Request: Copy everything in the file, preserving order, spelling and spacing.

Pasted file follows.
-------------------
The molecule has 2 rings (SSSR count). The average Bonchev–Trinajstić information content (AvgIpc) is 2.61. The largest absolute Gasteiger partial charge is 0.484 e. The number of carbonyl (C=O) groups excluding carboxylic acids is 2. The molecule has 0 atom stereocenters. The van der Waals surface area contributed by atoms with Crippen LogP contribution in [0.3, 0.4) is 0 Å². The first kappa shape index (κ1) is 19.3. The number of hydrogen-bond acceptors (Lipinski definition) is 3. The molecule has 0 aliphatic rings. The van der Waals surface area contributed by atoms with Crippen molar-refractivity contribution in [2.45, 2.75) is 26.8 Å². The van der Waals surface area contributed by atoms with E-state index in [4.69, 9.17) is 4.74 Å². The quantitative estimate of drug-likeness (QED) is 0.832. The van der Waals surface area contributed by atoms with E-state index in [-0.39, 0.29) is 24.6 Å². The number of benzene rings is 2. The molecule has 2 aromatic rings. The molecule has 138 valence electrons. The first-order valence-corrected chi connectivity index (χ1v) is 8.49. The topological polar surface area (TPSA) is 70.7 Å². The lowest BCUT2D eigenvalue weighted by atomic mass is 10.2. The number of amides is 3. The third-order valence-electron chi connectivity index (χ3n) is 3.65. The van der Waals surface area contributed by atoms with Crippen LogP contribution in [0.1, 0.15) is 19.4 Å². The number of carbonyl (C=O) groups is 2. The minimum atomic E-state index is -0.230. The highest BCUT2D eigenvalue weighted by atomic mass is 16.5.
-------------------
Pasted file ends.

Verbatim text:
The molecule has 2 rings (SSSR count). The average Bonchev–Trinajstić information content (AvgIpc) is 2.61. The largest absolute Gasteiger partial charge is 0.484 e. The number of carbonyl (C=O) groups excluding carboxylic acids is 2. The molecule has 0 atom stereocenters. The van der Waals surface area contributed by atoms with Crippen LogP contribution in [0.3, 0.4) is 0 Å². The first kappa shape index (κ1) is 19.3. The number of hydrogen-bond acceptors (Lipinski definition) is 3. The molecule has 0 aliphatic rings. The van der Waals surface area contributed by atoms with Crippen molar-refractivity contribution in [2.45, 2.75) is 26.8 Å². The van der Waals surface area contributed by atoms with E-state index in [4.69, 9.17) is 4.74 Å². The quantitative estimate of drug-likeness (QED) is 0.832. The van der Waals surface area contributed by atoms with E-state index in [-0.39, 0.29) is 24.6 Å². The number of benzene rings is 2. The molecule has 2 aromatic rings. The molecule has 138 valence electrons. The first-order valence-corrected chi connectivity index (χ1v) is 8.49. The topological polar surface area (TPSA) is 70.7 Å². The lowest BCUT2D eigenvalue weighted by atomic mass is 10.2. The number of amides is 3. The third-order valence-electron chi connectivity index (χ3n) is 3.65. The van der Waals surface area contributed by atoms with Crippen LogP contribution in [0.1, 0.15) is 19.4 Å². The number of carbonyl (C=O) groups is 2. The minimum atomic E-state index is -0.230. The highest BCUT2D eigenvalue weighted by atomic mass is 16.5.